This paper marks the inception of our research project on neurotechnology and human rights.
New publication invites readers to embark on a critical journey, shedding light on the intricate dynamics between security and human rights.
Panelists will address the relevance of the case for armed conflict classification, rebel governance, the protection of cultural property in armed conflicts, and the nexus requirement.
Our Research Fellow Dr Eugénie Duss answers our questions related to this update that follows the attacks carried out by Hamas and the Palestinian Islamic Jihad and Israel’s subsequent Iron Sword operation.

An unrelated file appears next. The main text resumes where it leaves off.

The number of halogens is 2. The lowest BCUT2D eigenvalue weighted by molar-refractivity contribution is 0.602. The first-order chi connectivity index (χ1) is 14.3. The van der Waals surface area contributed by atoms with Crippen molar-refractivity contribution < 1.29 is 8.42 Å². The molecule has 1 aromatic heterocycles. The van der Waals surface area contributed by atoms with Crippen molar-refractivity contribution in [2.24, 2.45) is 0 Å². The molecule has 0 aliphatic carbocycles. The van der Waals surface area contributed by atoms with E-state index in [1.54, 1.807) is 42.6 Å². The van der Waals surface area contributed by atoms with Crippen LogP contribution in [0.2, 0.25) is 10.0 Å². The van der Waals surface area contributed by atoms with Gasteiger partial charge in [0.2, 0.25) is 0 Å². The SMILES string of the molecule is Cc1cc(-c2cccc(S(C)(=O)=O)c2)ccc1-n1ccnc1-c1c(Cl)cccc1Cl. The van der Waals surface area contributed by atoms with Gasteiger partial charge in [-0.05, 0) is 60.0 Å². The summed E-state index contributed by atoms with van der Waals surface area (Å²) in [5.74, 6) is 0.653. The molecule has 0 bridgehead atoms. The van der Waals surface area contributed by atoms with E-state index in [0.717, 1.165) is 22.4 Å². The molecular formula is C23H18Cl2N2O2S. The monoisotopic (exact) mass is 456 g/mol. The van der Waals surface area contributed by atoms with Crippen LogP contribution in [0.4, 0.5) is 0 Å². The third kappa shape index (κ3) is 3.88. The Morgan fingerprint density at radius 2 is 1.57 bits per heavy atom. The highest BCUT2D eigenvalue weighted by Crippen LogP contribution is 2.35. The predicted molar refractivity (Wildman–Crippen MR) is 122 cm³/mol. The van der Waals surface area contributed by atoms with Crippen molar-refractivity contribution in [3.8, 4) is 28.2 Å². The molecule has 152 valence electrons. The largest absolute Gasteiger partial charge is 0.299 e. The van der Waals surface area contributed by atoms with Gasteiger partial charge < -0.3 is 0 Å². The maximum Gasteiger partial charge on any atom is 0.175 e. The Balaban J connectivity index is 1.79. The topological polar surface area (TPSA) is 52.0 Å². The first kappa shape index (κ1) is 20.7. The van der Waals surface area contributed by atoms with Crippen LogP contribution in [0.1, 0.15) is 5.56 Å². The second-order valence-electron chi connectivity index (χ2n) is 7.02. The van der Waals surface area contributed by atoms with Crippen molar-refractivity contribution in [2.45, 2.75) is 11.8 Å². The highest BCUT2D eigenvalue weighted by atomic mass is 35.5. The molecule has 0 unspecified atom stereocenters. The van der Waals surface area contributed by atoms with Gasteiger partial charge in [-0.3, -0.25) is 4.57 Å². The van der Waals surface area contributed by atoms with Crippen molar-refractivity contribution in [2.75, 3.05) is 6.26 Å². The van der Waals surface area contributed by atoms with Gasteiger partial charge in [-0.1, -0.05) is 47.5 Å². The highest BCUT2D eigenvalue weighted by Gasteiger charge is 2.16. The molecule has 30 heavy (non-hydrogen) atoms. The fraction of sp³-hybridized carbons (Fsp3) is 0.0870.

During a workshop on the application and potential misuse of new and emerging digital technologies, including in law enforcement and the management of peaceful assemblies, academics, law enforcement professionals, human rights lawyers and representatives from international organizations and civil society focused on how best human rights can be protected.
Our research examines issues that are under-explored, need clarification or are unconventional, experimental or challenging. It thus advances understanding and stimulates debate in the academic community and in policy-making institutions, government and the private sector.
We currently focus on the following four areas, which all raise crucial legal, policy and protection questions.